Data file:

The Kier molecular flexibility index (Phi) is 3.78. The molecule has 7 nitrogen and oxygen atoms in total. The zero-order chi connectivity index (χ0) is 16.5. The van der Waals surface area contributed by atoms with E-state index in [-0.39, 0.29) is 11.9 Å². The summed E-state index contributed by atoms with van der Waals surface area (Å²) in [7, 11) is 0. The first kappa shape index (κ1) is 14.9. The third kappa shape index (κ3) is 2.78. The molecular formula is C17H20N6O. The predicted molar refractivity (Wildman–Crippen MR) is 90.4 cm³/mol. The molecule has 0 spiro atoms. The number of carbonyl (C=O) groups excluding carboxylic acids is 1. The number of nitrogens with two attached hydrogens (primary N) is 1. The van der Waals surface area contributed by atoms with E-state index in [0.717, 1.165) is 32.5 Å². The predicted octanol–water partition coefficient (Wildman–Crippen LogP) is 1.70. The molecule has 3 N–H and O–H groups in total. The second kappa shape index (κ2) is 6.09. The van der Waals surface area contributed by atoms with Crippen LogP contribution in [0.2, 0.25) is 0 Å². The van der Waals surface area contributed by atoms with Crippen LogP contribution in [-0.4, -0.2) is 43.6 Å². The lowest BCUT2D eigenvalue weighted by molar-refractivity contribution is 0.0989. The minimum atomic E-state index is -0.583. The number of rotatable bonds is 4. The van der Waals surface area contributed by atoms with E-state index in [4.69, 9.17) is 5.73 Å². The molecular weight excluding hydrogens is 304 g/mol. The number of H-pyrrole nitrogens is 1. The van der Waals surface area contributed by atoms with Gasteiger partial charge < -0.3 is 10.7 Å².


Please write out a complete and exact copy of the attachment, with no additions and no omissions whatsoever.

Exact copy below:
The Kier molecular flexibility index (Phi) is 3.78. The molecule has 7 nitrogen and oxygen atoms in total. The zero-order chi connectivity index (χ0) is 16.5. The van der Waals surface area contributed by atoms with E-state index in [-0.39, 0.29) is 11.9 Å². The summed E-state index contributed by atoms with van der Waals surface area (Å²) in [7, 11) is 0. The first kappa shape index (κ1) is 14.9. The third kappa shape index (κ3) is 2.78. The molecular formula is C17H20N6O. The predicted molar refractivity (Wildman–Crippen MR) is 90.4 cm³/mol. The molecule has 0 spiro atoms. The number of carbonyl (C=O) groups excluding carboxylic acids is 1. The number of nitrogens with two attached hydrogens (primary N) is 1. The van der Waals surface area contributed by atoms with E-state index in [0.717, 1.165) is 32.5 Å². The predicted octanol–water partition coefficient (Wildman–Crippen LogP) is 1.70. The molecule has 3 N–H and O–H groups in total. The second kappa shape index (κ2) is 6.09. The van der Waals surface area contributed by atoms with Crippen LogP contribution in [0.2, 0.25) is 0 Å². The van der Waals surface area contributed by atoms with Crippen LogP contribution in [-0.4, -0.2) is 43.6 Å². The lowest BCUT2D eigenvalue weighted by molar-refractivity contribution is 0.0989. The minimum atomic E-state index is -0.583. The number of rotatable bonds is 4. The van der Waals surface area contributed by atoms with E-state index in [4.69, 9.17) is 5.73 Å². The molecular weight excluding hydrogens is 304 g/mol. The number of H-pyrrole nitrogens is 1. The van der Waals surface area contributed by atoms with Gasteiger partial charge < -0.3 is 10.7 Å².